On the South China Sea, Philippine presidential hopefuls tend to be naively nationalist or neocolonialist
On May 9, Philippine voters will elect a new president to succeed Rodrigo Duterte. Philippine policy in the South China Sea, as well as towards China and the US, have become major campaign issues. In recent presidential debates, candidates were given the opportunity to explain their position on these issues. Their responses were a mix of nationalist naivete, dangerous nonsense and neocolonialism.
Former defence secretary Norberto Gonzales suggested the Association of Southeast Asian Nations should adopt a majority vote on South China Sea issues, ignoring that this would go against the practice of consensus that defines Asean decision-making.
Vice-President Leni Robredo called for the Philippines to lead in finalising a code of conduct because Manila has the leverage of the “arbitral ruling”. This is naive nonsense. China has refused to recognise the arbitration decision, and thus it is unlikely that the Philippines can successfully use it as political leverage.
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Some responses were neocolonialist in nature. Senator Panfilo Lacson advocated strengthening alliances with the US, the European Union, Japan and Australia. This would put the Philippines in China’s bullseye and would be in the strategic interests of the Philippines’ former colonial master Japan.
Senator Manny Pacquio said the Philippines should not allow itself to be bullied by China. Although he was a great boxing champion who punched far above his weight, the same cannot be said of the Philippine military vis-A-vis China. It would be folly to try.
The most over-the-top response came from Manila mayor Isko Moreno, who advocated enhancing the presence of the Philippine military in the South China Sea. “Any foreign vessel entering our sovereign territory, I’ll make sure they’ll be a decorative item under the sea within the Philippine ocean,” he vowed. Not only would this be a violation of the UN Convention on the Law of the Sea, it would invite retaliation by China ” economically, if not militarily.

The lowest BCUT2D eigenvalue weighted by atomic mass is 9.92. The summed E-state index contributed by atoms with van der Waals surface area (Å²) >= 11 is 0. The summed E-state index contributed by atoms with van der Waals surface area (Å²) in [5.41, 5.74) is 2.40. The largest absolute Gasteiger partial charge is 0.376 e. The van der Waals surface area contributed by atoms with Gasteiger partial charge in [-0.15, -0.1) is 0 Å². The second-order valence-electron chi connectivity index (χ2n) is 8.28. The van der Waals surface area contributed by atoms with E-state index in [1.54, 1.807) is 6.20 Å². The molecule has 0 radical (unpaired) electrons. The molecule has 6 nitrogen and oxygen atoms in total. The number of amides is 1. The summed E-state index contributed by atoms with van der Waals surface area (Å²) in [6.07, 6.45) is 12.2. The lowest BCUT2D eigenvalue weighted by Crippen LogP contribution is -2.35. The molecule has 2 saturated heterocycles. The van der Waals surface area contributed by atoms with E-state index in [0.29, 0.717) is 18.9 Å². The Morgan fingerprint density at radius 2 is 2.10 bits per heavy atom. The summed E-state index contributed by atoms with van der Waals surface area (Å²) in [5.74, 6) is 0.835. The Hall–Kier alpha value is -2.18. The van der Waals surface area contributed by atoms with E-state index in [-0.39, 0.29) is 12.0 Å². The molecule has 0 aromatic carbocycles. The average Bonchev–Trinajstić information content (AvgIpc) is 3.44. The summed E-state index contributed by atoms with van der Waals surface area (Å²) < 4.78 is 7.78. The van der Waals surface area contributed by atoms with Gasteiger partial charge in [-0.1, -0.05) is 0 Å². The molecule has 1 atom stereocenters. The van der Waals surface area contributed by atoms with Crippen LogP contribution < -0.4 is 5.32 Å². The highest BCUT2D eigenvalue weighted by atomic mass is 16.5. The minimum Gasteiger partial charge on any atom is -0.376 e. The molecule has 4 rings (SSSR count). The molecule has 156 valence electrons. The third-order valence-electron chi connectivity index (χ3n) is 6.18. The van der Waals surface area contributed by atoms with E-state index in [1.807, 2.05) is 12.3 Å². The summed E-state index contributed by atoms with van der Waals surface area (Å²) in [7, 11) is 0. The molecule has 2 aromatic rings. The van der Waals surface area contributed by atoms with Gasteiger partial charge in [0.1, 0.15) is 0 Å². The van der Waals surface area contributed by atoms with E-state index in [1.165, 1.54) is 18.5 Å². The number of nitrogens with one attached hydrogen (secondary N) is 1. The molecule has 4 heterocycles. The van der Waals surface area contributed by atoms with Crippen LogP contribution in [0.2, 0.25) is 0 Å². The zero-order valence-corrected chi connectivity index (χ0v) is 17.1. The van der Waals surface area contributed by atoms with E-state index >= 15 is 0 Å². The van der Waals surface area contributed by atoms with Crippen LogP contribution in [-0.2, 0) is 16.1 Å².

What is most worrying is that some candidates seem willing to sacrifice Philippine ideational independence to enable the US’ anti-China strategy. Not only would this keep the Philippines beholden to its former colonial master for its defence but also make the country a target for China in the outbreak of armed hostilities.
Although their views are supported by vocal Americanophiles, they are not shared by the likely winner, Ferdinand Marcos Jnr. Barring an April surprise, Marcos Jnr is almost certain to succeed Duterte in the election, so his views are much more significant. And it appears that he will more or less continue Duterte’s policy towards China and the South China Sea.
Critics contend that Marcos Jnr does not comprehend the details of the issues. If so, he is not alone among the candidates. But more importantly, he appears to see the big picture. Like Duterte, he prefers to set the arbitration ruling aside. “It’s no longer available to us,” he said of the ruling, which was dismissed by Beijing as “a political farce”. “A bilateral agreement is what we are left with”.
He may well agree with Duterte’s strategic reasoning that US power in the region is waning and that China’s is rising. So the Philippines will have to live with China in the long term.
Duterte foresaw the dire consequences of immediately pressing the South China Sea issue and decided that the costs to the Philippine people would far outweigh transitory national pride. He saw the situation as requiring deft hedging until a time more ripe for favourable resolution.
So he tried to negotiate shared access to resources. The result so far has been some continued access to fisheries for Filipino fishermen and the possibility of “joint development” of any oil and gas. More importantly, Philippine-China relations ” including economic relations ” remain good.
The alternative advocated by his critics ” implementing the arbitration decision ” would be likely to result in no access to the Philippines’ own resources, and economic, political and even military retribution by China.
In this election, the critics of Duterte’s China policy have been vociferous. But the voters are about to ignore the critics’ concerns ” at least as a determining factor in their choice of president. Indeed, the anti-China, pro-US candidates supported by elite Americanophiles are losing.
Now we will see the real depth of the pro-US camp’s support for the Philippines’ flickering and fragile democracy. Will they accept this reality, or will they keep trying to effect regime change that benefits America?
Mark J. Valencia is an adjunct senior scholar at the National Institute for South China Sea Studies, Haikou, China
This article originally appeared on the South China Morning Post (SCMP), the leading news media reporting on China and Asia. For more SCMP stories, please download our mobile app, follow us on Twitter, and like us on Facebook.
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